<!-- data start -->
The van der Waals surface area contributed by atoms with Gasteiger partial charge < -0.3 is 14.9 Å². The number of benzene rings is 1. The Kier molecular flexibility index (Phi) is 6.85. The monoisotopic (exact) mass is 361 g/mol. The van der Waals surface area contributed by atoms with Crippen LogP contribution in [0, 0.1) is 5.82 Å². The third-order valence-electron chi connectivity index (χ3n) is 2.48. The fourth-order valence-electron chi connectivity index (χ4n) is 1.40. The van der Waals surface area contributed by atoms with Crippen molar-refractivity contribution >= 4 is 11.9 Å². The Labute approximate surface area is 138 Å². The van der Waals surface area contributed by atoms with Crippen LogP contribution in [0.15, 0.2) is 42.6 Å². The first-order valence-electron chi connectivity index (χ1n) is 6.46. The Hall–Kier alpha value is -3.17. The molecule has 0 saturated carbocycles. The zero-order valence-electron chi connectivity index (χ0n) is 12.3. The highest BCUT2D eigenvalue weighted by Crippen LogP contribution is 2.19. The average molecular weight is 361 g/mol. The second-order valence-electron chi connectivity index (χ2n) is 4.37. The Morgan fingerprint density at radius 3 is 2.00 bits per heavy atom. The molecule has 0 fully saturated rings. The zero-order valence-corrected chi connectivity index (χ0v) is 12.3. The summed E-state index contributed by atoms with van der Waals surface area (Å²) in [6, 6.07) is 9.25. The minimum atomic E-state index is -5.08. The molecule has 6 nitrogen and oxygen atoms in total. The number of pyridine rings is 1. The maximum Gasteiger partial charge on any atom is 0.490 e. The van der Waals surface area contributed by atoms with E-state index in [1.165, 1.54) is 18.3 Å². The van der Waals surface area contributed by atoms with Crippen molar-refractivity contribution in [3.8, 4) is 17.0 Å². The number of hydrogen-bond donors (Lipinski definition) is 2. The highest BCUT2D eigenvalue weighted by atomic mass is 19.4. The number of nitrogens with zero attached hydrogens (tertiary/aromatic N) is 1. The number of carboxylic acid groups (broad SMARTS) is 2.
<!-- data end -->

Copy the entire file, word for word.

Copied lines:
The van der Waals surface area contributed by atoms with Gasteiger partial charge < -0.3 is 14.9 Å². The number of benzene rings is 1. The Kier molecular flexibility index (Phi) is 6.85. The monoisotopic (exact) mass is 361 g/mol. The van der Waals surface area contributed by atoms with Crippen LogP contribution in [0, 0.1) is 5.82 Å². The third-order valence-electron chi connectivity index (χ3n) is 2.48. The fourth-order valence-electron chi connectivity index (χ4n) is 1.40. The van der Waals surface area contributed by atoms with Crippen molar-refractivity contribution >= 4 is 11.9 Å². The Labute approximate surface area is 138 Å². The van der Waals surface area contributed by atoms with Crippen LogP contribution in [0.15, 0.2) is 42.6 Å². The first-order valence-electron chi connectivity index (χ1n) is 6.46. The Hall–Kier alpha value is -3.17. The molecule has 0 saturated carbocycles. The zero-order valence-electron chi connectivity index (χ0n) is 12.3. The highest BCUT2D eigenvalue weighted by Crippen LogP contribution is 2.19. The average molecular weight is 361 g/mol. The second-order valence-electron chi connectivity index (χ2n) is 4.37. The Morgan fingerprint density at radius 3 is 2.00 bits per heavy atom. The molecule has 0 fully saturated rings. The zero-order valence-corrected chi connectivity index (χ0v) is 12.3. The summed E-state index contributed by atoms with van der Waals surface area (Å²) in [6, 6.07) is 9.25. The minimum atomic E-state index is -5.08. The molecule has 6 nitrogen and oxygen atoms in total. The number of pyridine rings is 1. The maximum Gasteiger partial charge on any atom is 0.490 e. The van der Waals surface area contributed by atoms with E-state index in [1.165, 1.54) is 18.3 Å². The van der Waals surface area contributed by atoms with Crippen molar-refractivity contribution in [3.8, 4) is 17.0 Å². The number of hydrogen-bond donors (Lipinski definition) is 2. The highest BCUT2D eigenvalue weighted by atomic mass is 19.4. The number of nitrogens with zero attached hydrogens (tertiary/aromatic N) is 1. The number of carboxylic acid groups (broad SMARTS) is 2.